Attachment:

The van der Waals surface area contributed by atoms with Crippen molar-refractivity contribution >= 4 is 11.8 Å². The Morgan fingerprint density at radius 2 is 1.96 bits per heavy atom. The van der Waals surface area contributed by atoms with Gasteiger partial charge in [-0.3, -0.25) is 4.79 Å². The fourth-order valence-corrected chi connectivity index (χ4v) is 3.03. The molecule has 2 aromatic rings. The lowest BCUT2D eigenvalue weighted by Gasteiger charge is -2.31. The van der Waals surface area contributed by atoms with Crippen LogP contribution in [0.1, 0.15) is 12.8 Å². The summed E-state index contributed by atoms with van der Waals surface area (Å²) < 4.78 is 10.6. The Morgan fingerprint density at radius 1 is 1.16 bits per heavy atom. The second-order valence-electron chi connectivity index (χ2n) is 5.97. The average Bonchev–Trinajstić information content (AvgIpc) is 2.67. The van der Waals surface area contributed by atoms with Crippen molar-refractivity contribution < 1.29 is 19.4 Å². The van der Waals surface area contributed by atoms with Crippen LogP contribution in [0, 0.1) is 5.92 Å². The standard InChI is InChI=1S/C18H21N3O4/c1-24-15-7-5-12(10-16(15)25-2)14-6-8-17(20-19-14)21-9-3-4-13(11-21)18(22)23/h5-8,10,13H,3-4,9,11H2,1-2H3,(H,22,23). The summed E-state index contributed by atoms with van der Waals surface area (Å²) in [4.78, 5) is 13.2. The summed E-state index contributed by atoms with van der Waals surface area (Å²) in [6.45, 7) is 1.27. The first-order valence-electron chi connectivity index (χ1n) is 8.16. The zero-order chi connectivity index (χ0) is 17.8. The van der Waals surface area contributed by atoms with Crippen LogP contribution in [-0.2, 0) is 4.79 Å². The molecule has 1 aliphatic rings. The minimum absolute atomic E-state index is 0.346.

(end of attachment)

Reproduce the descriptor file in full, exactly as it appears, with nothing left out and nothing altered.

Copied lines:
The van der Waals surface area contributed by atoms with Crippen molar-refractivity contribution >= 4 is 11.8 Å². The Morgan fingerprint density at radius 2 is 1.96 bits per heavy atom. The van der Waals surface area contributed by atoms with Gasteiger partial charge in [-0.3, -0.25) is 4.79 Å². The fourth-order valence-corrected chi connectivity index (χ4v) is 3.03. The molecule has 2 aromatic rings. The lowest BCUT2D eigenvalue weighted by Gasteiger charge is -2.31. The van der Waals surface area contributed by atoms with Crippen LogP contribution in [0.1, 0.15) is 12.8 Å². The summed E-state index contributed by atoms with van der Waals surface area (Å²) < 4.78 is 10.6. The Morgan fingerprint density at radius 1 is 1.16 bits per heavy atom. The second-order valence-electron chi connectivity index (χ2n) is 5.97. The average Bonchev–Trinajstić information content (AvgIpc) is 2.67. The van der Waals surface area contributed by atoms with Crippen molar-refractivity contribution < 1.29 is 19.4 Å². The van der Waals surface area contributed by atoms with Crippen LogP contribution in [0, 0.1) is 5.92 Å². The standard InChI is InChI=1S/C18H21N3O4/c1-24-15-7-5-12(10-16(15)25-2)14-6-8-17(20-19-14)21-9-3-4-13(11-21)18(22)23/h5-8,10,13H,3-4,9,11H2,1-2H3,(H,22,23). The summed E-state index contributed by atoms with van der Waals surface area (Å²) in [4.78, 5) is 13.2. The summed E-state index contributed by atoms with van der Waals surface area (Å²) in [6.45, 7) is 1.27. The first-order valence-electron chi connectivity index (χ1n) is 8.16. The zero-order chi connectivity index (χ0) is 17.8. The van der Waals surface area contributed by atoms with Crippen LogP contribution in [-0.2, 0) is 4.79 Å². The molecule has 1 aliphatic rings. The minimum absolute atomic E-state index is 0.346.